Of course, since I’m just sitting here tonight looking at sexy pictures and working on (yet another) book, I’ve posted a taste for you, after the jump.

But it was really a great day, thanks to the podcast and Shine. Makes up for the fact that today I picked up an SF Bay Guardian because my sweet friend Danny is on the cover and there’s a great article about the Marching Band in it, only to discover that I was dissed/snarked on in their sex column. Or rather, I was bitchily accused of being a flake. Whatever. I don’t deserve that. I work really hard.


Stars: Princess Donna and Lorelei Lee; Shawn and Jizz.

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La Dolce Sunday

bisang_gallery_3_04.jpg

Courtesy of Bruno Bisang, via my friends at Touche Sexy. Today, an article in the NYT about pro-anorexia online, not as thoughtful or informative as the one I asked Thomas Roche to write four years ago for the GV Magazine. Yesterday, pirate radio with Annalee Newitz (soon to be an episode of Open Source Sex; check out her sexy new blog).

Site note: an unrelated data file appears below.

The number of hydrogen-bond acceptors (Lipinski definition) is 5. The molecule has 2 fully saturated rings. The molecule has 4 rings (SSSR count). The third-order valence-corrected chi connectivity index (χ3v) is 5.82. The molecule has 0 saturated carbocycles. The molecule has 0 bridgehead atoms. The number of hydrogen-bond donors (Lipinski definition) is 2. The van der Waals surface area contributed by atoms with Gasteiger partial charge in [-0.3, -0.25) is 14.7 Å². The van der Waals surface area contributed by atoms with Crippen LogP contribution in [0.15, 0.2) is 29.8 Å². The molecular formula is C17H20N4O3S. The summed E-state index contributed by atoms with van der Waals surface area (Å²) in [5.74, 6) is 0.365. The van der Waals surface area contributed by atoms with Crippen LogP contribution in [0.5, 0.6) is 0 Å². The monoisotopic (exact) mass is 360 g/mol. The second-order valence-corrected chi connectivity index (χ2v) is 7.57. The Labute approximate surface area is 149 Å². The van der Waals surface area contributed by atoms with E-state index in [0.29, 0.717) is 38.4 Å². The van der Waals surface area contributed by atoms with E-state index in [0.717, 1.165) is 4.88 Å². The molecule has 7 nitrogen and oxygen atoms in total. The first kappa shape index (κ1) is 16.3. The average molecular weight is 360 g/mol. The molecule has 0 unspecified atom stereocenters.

Friday, a depressing conversation “off the record” with YouTube. Put a big “alleged” in front of my comments from an off the record conversation, but know that they consider anything not squeaky clean family fare a niche they shan’t bother with, and in the niche goes anything with nudity, the arts community and stuff for grownups (inlcuding, as I asked about, say, videos from Abu Ghriab). And yes, they’ll yank your membership if you repeat offend, and no, you don’t get your videos back. Don’t you just hate “community” services that have cool stuff and yet treat everyone like children? I suggested making “mature” areas for non-porn (but edgy not for kids) content retaining the ability to embed a player into a blog, and got the “niche” response. It’s nuts — my site is for adults, and that is *my* responsibility; I have an age check gateway to keep out people under 18. They could just make the content off limits to the wider YT community but still available for embed on outside sites who would then be responsible for the content being seen by adults. That way I could enjoy all the dumb Hollywood trailers I wanted in my YT favorites and blog embed those as virally as I wanted, but could also entertain myself as appropriate to my age, culture and interests. Too bad, like so many sex-negative entertainment venues, in their TOU they see all nudity as sex, and all sex as bad or a liability.